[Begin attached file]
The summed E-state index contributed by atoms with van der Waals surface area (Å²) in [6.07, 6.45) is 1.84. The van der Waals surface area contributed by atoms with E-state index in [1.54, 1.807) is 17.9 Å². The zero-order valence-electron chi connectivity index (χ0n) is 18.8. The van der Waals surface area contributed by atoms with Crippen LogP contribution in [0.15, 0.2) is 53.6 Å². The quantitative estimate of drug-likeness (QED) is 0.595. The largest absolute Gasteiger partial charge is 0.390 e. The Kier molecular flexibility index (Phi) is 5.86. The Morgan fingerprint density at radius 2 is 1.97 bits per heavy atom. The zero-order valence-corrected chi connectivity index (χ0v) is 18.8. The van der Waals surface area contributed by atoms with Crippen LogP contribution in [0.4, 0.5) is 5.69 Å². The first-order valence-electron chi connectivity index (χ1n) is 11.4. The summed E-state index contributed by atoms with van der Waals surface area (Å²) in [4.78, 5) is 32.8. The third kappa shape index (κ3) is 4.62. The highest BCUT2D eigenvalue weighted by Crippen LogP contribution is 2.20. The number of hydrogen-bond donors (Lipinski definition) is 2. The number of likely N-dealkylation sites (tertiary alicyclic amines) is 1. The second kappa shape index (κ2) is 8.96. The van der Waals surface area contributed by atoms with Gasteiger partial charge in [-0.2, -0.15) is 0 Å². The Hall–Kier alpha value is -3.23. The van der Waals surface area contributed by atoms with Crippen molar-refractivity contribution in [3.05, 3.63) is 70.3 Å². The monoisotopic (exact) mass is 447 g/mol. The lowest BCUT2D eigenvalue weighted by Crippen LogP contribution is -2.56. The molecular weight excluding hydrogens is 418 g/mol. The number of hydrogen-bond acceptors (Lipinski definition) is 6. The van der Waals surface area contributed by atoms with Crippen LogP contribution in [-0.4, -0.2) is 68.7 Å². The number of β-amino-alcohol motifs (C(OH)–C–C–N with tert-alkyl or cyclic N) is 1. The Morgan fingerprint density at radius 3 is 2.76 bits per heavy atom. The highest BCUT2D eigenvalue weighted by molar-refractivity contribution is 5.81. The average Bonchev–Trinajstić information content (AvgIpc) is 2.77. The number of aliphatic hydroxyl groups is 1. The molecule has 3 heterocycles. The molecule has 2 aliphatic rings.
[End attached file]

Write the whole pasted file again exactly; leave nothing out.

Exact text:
The summed E-state index contributed by atoms with van der Waals surface area (Å²) in [6.07, 6.45) is 1.84. The van der Waals surface area contributed by atoms with E-state index in [1.54, 1.807) is 17.9 Å². The zero-order valence-electron chi connectivity index (χ0n) is 18.8. The van der Waals surface area contributed by atoms with Crippen LogP contribution in [0.15, 0.2) is 53.6 Å². The quantitative estimate of drug-likeness (QED) is 0.595. The largest absolute Gasteiger partial charge is 0.390 e. The Kier molecular flexibility index (Phi) is 5.86. The Morgan fingerprint density at radius 2 is 1.97 bits per heavy atom. The zero-order valence-corrected chi connectivity index (χ0v) is 18.8. The van der Waals surface area contributed by atoms with Crippen LogP contribution in [0.4, 0.5) is 5.69 Å². The first-order valence-electron chi connectivity index (χ1n) is 11.4. The summed E-state index contributed by atoms with van der Waals surface area (Å²) in [4.78, 5) is 32.8. The third kappa shape index (κ3) is 4.62. The highest BCUT2D eigenvalue weighted by Crippen LogP contribution is 2.20. The number of hydrogen-bond donors (Lipinski definition) is 2. The number of likely N-dealkylation sites (tertiary alicyclic amines) is 1. The second kappa shape index (κ2) is 8.96. The van der Waals surface area contributed by atoms with Gasteiger partial charge in [-0.2, -0.15) is 0 Å². The Hall–Kier alpha value is -3.23. The van der Waals surface area contributed by atoms with Crippen molar-refractivity contribution in [3.05, 3.63) is 70.3 Å². The monoisotopic (exact) mass is 447 g/mol. The lowest BCUT2D eigenvalue weighted by Crippen LogP contribution is -2.56. The molecular weight excluding hydrogens is 418 g/mol. The number of hydrogen-bond acceptors (Lipinski definition) is 6. The van der Waals surface area contributed by atoms with Crippen LogP contribution in [-0.4, -0.2) is 68.7 Å². The number of β-amino-alcohol motifs (C(OH)–C–C–N with tert-alkyl or cyclic N) is 1. The Morgan fingerprint density at radius 3 is 2.76 bits per heavy atom. The highest BCUT2D eigenvalue weighted by molar-refractivity contribution is 5.81. The average Bonchev–Trinajstić information content (AvgIpc) is 2.77. The number of aliphatic hydroxyl groups is 1. The molecule has 3 heterocycles. The molecule has 2 aliphatic rings.